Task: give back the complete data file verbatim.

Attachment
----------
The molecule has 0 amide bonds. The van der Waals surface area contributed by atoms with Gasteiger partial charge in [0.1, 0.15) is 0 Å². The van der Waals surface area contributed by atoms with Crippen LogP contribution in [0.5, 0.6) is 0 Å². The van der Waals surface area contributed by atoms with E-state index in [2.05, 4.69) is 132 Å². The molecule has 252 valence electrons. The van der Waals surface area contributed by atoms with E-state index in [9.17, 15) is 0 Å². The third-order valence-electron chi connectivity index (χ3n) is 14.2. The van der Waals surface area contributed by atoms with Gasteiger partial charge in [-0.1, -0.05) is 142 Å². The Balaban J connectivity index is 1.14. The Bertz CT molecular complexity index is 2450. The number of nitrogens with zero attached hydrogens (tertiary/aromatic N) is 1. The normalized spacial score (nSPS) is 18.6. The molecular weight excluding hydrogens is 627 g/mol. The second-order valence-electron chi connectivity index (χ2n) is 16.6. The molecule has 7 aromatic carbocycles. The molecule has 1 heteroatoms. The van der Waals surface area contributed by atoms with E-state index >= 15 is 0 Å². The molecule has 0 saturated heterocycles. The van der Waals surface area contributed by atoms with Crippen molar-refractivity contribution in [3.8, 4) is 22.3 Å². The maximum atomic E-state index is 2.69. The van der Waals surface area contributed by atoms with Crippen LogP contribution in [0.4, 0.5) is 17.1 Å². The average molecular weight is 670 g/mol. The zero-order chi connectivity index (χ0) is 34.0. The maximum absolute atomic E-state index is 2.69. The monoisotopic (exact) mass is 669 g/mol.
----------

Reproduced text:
The molecule has 0 amide bonds. The van der Waals surface area contributed by atoms with Gasteiger partial charge in [0.1, 0.15) is 0 Å². The van der Waals surface area contributed by atoms with Crippen LogP contribution in [0.5, 0.6) is 0 Å². The van der Waals surface area contributed by atoms with E-state index in [2.05, 4.69) is 132 Å². The molecule has 252 valence electrons. The van der Waals surface area contributed by atoms with E-state index in [9.17, 15) is 0 Å². The third-order valence-electron chi connectivity index (χ3n) is 14.2. The van der Waals surface area contributed by atoms with Gasteiger partial charge in [-0.1, -0.05) is 142 Å². The Balaban J connectivity index is 1.14. The Bertz CT molecular complexity index is 2450. The number of nitrogens with zero attached hydrogens (tertiary/aromatic N) is 1. The normalized spacial score (nSPS) is 18.6. The molecular weight excluding hydrogens is 627 g/mol. The second-order valence-electron chi connectivity index (χ2n) is 16.6. The molecule has 7 aromatic carbocycles. The molecule has 1 heteroatoms. The van der Waals surface area contributed by atoms with E-state index >= 15 is 0 Å². The molecule has 0 saturated heterocycles. The van der Waals surface area contributed by atoms with Crippen molar-refractivity contribution in [3.8, 4) is 22.3 Å². The maximum atomic E-state index is 2.69. The van der Waals surface area contributed by atoms with Crippen LogP contribution in [0.4, 0.5) is 17.1 Å². The average molecular weight is 670 g/mol. The zero-order chi connectivity index (χ0) is 34.0. The maximum absolute atomic E-state index is 2.69. The monoisotopic (exact) mass is 669 g/mol.